As a nutritionist and blogger at Alternative Ageing, I am a keen fan of fasting. So when the 5:2 diet hit the headlines a few years ago, I happily embraced this form of intermittent fasting for the sake of my health as well as my waistline.
Let’s explore the thinking behind this plan and talk about my easy-to-do version.
The simple premise of the 5:2 diet is that for five days a week you eat what you like, including puddings, alcohol and treats. Then for two NON-consecutive days a week you restrict yourself to just 500 calories a day, if you’re a woman, and 600 calories a day, if you’re a man.
Dr. Michael Mosley, introduced the UK to the 5:2 plan on a BBC TV programme called ‘Eat, Fast & Live Longer.‘ The opportunity to eat what you like for five days a week, and fasting for two, has made this a very do-able health regime.
When I was training as a nutritionist, we were encouraged to fast once a week to give the body a chance to rest and mend, much like a mini-service for the car. There wasn’t much science attached to it in those days.
Recent research is being carried out in the U.S. by experts such as Professor Valter Longo, Professor in Gerontology and Biological Science at the USC, and Director of its Longevity Institute. It claims that calorie restriction can help you live longer, live healthier, improve your brain function and lose weight.
There is obviously a lot more research to be carried out on humans. I can tell you that after my first year of practicing the 5:2 diet, my own experience was very positive.
If you are considering trying the 5:2 diet, please check with your doctor first. Anyone over 60 who is on medication or suffering from health issues such as diabetes or heart disease should seek medical advice before embarking on any form of fasting.
When you get the go ahead for fasting, the first thing to do is buy or download a calorie counter. Then download some low-calorie but healthy recipes.
You don’t have to live on smoothies and juices for the whole day. Chose two days to fast when you haven’t got a lot to do, either physically or socially. Mondays and Wednesdays are the best for me as I usually have a quiet day working at home broken up by a Pilates class and a gentle dog walk.
If you have never fasted before, start slowly by extending the time between your supper and your first meal the next day. If you eat at 7.00 p.m. and have breakfast at 11.00 a.m. the next day you will have accomplished a 16-hour fast without even trying!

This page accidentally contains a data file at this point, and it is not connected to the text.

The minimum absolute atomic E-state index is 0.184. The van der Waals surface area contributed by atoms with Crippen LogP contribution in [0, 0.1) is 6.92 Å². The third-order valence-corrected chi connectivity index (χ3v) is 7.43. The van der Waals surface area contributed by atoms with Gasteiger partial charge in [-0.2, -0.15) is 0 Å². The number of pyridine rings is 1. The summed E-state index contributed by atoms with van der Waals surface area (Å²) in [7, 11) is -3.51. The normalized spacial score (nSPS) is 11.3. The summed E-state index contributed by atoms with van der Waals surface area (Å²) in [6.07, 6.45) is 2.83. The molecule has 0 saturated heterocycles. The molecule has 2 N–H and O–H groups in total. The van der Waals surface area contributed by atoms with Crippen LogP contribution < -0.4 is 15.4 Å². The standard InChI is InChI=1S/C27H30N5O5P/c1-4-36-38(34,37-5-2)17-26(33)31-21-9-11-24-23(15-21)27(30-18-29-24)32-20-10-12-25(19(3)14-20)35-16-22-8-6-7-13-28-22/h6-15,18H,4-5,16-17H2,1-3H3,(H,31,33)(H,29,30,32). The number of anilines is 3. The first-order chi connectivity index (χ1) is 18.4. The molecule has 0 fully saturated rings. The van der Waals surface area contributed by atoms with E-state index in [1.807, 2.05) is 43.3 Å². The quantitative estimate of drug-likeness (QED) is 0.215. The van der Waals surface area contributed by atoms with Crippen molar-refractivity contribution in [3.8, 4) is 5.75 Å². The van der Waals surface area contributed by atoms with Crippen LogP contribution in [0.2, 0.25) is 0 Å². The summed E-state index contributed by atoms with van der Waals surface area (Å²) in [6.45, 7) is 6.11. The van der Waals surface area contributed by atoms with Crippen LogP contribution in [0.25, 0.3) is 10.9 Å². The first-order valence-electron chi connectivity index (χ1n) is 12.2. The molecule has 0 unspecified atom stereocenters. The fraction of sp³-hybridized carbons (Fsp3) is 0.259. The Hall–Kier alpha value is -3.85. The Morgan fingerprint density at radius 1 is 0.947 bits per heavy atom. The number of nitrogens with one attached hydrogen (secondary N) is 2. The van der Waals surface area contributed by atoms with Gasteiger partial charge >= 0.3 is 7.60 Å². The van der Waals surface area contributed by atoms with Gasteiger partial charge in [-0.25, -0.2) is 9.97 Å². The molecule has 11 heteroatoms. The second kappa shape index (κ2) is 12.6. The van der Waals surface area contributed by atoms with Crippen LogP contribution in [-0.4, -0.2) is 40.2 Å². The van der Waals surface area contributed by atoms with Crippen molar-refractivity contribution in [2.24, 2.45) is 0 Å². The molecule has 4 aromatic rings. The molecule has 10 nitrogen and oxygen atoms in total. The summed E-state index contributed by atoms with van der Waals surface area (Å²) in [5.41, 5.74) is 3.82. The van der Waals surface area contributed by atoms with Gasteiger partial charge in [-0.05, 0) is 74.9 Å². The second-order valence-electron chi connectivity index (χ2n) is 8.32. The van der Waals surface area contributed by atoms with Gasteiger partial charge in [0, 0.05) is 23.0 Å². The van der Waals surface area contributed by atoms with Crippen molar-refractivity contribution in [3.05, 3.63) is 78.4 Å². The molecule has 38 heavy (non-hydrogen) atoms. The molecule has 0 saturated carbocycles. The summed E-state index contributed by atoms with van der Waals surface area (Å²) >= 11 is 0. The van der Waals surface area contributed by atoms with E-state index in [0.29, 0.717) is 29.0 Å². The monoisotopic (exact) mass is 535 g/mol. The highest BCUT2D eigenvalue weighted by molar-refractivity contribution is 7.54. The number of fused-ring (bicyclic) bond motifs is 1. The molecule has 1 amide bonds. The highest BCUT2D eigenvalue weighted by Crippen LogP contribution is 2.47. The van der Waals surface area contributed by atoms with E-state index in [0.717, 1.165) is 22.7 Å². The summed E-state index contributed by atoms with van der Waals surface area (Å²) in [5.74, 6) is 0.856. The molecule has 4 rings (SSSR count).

The when and how you eat your 500-600 calories a day is up to you. Experiment. Some prefer a proper breakfast, such as egg on toast and then use up the rest of their calories at supper time, eating nothing in between. Others need to eat three times a day, and will have low calorie snacks such as a crisp bread with low calorie cream cheese and steamed veggies in the evening.
Drink plenty of water and hot drinks throughout the day. A glass of room temperature water usually stops my hunger pains in their tracks! A cup of miso soup is only 25 calories so is also a great filler.
I eat a healthy but not calorie restricted meal the night before my fast day by 7.00 p.m. latest. Something like baked salmon and greens keeps me full for the evening and avoids those bed-time hunger pangs.
The next morning, I have black coffee and plenty of water till 11.00 a.m. and then have my daily smoothie. If you like all your health in one glass, this recipe will help keep you going for hours and it’s 250 calories max.
Between 3-4 p.m. I have a snack, such as a banana or a boiled egg, at 80 calories. Then by 7.00 p.m. I eat my other 150-200 calories in the form of loads of vegetables.
This is either on their own or with a small piece of grilled chicken, fish, tofu or an egg white omelet. My recipe for ratatouille should help keep you feeling full if you’ve used most of your calories during the day.
That’s it! In 24 hours you will have survived a pretty painless fast by spending eight of those hours asleep whilst, hopefully, giving your body a chance to carry out those essential internal repairs.
Have you ever tried fasting? Do you follow the 5:2 diet? How do you feel if you restrict your calories? Please join the conversation. I’d love to hear your experiences.
Photo credit: Suzi Grant, A Beautiful Weirdo